Adorno as composer

Deterritorial Investigations

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Despite Adorno’s hope for social transformation, his influence is (by design) primarily in the academic and cultural spheres, and his critiques of popular culture and music were scathing and sometimes just plain weird. He had a notoriously irrational dislike of jazz, for example. (Historian Eric Hobsbawm said that his writing contained “some of the stupidest pages ever written about jazz.”) Adorno also disliked “protest music,” as you can see from the interview above, in which he slams the folky, hippy stuff for its “cross-eyed transfixion with amusement” that renders it safe. Protest music, Adorno says, takes “the horrendous,” the Vietnam War in this case, and makes it “somehow consumable.” Maybe Dylan felt the same way when he gave up his Woody Guthrie act and started writing those brilliantly arcane, poetic lyrics.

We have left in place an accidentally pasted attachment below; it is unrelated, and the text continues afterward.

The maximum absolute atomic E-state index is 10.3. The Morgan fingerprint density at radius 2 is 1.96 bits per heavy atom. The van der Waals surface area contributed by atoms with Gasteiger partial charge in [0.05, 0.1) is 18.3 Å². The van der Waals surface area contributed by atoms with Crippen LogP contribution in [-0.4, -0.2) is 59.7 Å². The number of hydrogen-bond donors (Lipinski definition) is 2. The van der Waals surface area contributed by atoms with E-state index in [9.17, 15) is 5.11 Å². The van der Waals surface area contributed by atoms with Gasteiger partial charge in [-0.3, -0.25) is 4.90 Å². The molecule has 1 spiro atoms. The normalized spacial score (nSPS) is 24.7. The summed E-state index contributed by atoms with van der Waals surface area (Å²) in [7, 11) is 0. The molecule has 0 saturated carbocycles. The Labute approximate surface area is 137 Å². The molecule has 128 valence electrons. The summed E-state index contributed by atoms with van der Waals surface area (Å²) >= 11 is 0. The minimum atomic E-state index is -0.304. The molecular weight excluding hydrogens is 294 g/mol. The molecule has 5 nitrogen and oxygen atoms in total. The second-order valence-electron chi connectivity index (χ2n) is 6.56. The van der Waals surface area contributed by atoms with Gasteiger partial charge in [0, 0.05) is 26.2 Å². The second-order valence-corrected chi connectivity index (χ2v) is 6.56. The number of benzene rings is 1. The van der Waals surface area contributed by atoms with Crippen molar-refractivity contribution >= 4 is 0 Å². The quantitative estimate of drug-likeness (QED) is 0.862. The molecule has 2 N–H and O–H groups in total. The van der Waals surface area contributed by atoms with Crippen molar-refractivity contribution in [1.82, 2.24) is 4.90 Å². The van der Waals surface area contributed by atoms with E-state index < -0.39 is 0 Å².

But Adorno didn’t just preach the virtues of difficult art. He practiced them. In addition to championing the twelve-tone…

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